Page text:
Silently stepping towards the door, Petunia approached the room without her son or daughter-in-law noticing. Leaning in to eavesdrop, she could make out their hushed words.
"-there's no bloody way I'm letting my parents know!" Dudley whispered loudly to his wife.
"But if we tell them-"
"Maggie, they won't ever come to terms with it," Dudley cut her off. "They'll never want to see her again. Trust me, I know what I'm talking about."
"Come on, we can't hide this forever," Margaret tried to reason with her husband. "They can't be that bad. She's their granddaughter."
"Yes, and Harry was their nephew, and that didn't stop them from locking him in a broom cupboard under the stairs for something he was born with. For God's sake, my mother cut off ties with her only sister after she was accepted to Martha's school."
Petunia's head was spinning. She could not believe what she was hearing, though suddenly all of the details made sense: her family's secrecy and strange behavior, Martha's fear, and the fact that Martha had been quietly sent to a far off boarding school that Petunia had never heard of before in her life.
The realization made her weak, and Petunia grabbed onto the hallway's table, sliding down against the wall. She heard the kitchen chairs being pushed back quickly, and Dudley and Margaret standing up.
"She didn't hear, did she?" Margaret asked Dudley in a frightened voice.
The two raced out of the kitchen and found Petunia Dursley on the floor, speechless.
"Mum," Dudley began slowly. "You didn't happen to hear our conver-"
"Magic," Petunia breathed, still in a state of shock. "Martha's magic."
"I'm sorry, Mum," Dudley began. "We found out on her birthday in August and a few weeks later she went off to Hogw- her school. We didn't want to tell you because we knew it'd upset you."
"She's magic," Petunia repeated. "My granddaughter's magic."
"We were shocked at first, too," Margaret tried to explain. "Harry helped us with it, though."
Dudley turned towards his wife and shook his head, as a warning not to mention that name again around his mother. But Petunia had already heard the name she had long since tried to forget.
"Harry?" Petunia hoarsely responded. "You've talked to that boy?"
"He's grown now, Mum," Dudley explained. "Has a wife and kids and is high up in their government. His daughter's Martha's age, and he told her to look out for Martha at their school."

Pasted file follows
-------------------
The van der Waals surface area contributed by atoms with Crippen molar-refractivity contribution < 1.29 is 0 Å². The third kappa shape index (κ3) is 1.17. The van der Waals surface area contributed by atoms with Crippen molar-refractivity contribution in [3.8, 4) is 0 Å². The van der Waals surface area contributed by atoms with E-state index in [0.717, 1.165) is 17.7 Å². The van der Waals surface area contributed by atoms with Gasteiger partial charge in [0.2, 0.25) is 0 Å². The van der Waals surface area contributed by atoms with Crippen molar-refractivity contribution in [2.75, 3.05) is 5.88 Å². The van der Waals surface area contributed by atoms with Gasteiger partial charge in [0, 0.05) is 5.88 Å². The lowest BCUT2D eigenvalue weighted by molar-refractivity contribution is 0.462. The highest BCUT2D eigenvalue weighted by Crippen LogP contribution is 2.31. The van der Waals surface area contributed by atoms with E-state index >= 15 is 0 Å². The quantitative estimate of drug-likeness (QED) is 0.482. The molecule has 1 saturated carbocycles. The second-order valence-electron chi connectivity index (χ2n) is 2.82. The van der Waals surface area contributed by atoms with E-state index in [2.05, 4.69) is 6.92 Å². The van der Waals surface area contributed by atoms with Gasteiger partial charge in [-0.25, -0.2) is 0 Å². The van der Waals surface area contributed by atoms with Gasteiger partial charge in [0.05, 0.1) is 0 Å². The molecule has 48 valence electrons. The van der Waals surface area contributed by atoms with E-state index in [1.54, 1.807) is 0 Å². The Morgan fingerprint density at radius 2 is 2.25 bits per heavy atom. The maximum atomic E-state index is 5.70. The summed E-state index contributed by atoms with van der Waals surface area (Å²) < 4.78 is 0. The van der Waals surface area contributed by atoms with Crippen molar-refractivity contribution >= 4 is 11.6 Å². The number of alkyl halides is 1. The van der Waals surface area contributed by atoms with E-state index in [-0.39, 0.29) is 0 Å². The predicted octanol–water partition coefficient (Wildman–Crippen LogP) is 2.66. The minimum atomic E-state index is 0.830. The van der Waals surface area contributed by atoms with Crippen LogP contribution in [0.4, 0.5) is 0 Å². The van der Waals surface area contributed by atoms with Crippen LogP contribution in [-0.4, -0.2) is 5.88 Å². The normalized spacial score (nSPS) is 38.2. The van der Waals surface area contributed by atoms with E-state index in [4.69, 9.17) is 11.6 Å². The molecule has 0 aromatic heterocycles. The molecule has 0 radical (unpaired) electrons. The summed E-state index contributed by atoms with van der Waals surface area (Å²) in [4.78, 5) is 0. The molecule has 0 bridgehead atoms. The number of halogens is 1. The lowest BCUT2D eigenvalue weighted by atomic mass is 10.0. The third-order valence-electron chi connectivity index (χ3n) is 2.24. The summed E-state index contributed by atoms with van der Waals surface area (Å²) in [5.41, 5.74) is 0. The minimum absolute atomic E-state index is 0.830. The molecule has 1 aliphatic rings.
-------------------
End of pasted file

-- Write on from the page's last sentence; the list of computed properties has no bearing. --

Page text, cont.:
Vernon was now climbing down the stairs, but paused when he saw his wife trembling against the wall while Dudley and his wife stood next to her in fear.
"Petunia, are you alright? Petunia, what's going on?"
She still was speechless, so her husband began questioning their son.
"What have you done with her?" he bellowed, descending the stairs as fast as his frame allowed him.
"Just given her a fright, that's all," Margaret attempted to lie. "We, er, bumped into each other in the hall while she wasn't looking-"
"Magic," Petunia finally managed to say.
Vernon's eyes widened. "What has that boy done?" he roared. "Hasn't he put this family through enough trouble?"
"It's not Harry!" Dudley yelled back. "In fact, Harry's been helping us process this all."
"Process what?" Vernon shouted, his face reddening quickly.
Petunia was still shaking when she repeated, "Martha's magic."
There was a shocked silence as Vernon processed those words. "Your daughter," he said slowly, understanding and anger building with each syllable. "Magic?"
Dudley picked up on the fact that his father had not referred to Martha as "my granddaughter" or even by name. His mind raced, thinking of how Harry was treated growing up, and how that would affect his own daughter. Would Martha only be disdainfully referred to as "the girl" from now on? Had she completely fallen from favor in her grandparents's eyes?
"Yes," he answered forcefully. "And we're not bothered by that." Dudley turned towards his wife. "Maggie, we're leaving. Grab the kids."
Petunia was still too shocked to form coherent thoughts as her family began running through the house, Vernon shouting about how Martha would not be welcomed back unless she left her "freak" school, Margaret angrily standing up for her child while Dudley found the children hiding under the front bushes, hastily pushing them along to the car.
Margaret slammed the door behind her, and a moment later Petunia heard their car starting and quickly backing out of the driveway.
Vernon was still shaking with rage. "We aren't to speak of the girl again," he said, his face still reddened and his fists balled. He marched up the stairs, if only to be able to stomp on them. He didn't seem to notice that his wife was still slumped against the corridor wall, unable to fully process the last few minute's events yet.
Eventually, Petunia shakily stood up, leaning heavily on the corridor's table. She could still hear her husband upstairs, throwing and knocking things over, the noise sounding suspiciously like it was coming from her son's old bedroom.
Her eyes fell upon the duster still on the table, where she had left it when the doorbell had first rung. Perhaps attempting to spruce the house up a bit would get her mind off of the horrible matter that just transpired in her home, she thought.
She picked up the duster, and again began to clean the items on the table: the vase with artificial flowers, the plaque from Vernon's work, the mementos from family holidays. However, she paused when she was dusting the photographs. There was a picture from her wedding, a family portrait from when her son was perhaps eight years old, and two recent school photographs each of her grandchildren; Dennis and Martha each wearing near-identical gap-tooth smiles.
Petunia picked up the frame showcasing Martha. She turned her head, looking for an easy place hide the photo. Slowly, she opened the door to the cupboard under the stairs. It had made a good place to shut away one magical relative, hadn't it? She placed the frame high up on a shelf, face down, and quickly shut the cupboard door, resolving to do her best to forget about the incident. After all, she saw no reason to upset the balance in her perfectly normal life. She and Vernon had done just fine with one son in life, Petunia reasoned, why should only having one grandchild be any different?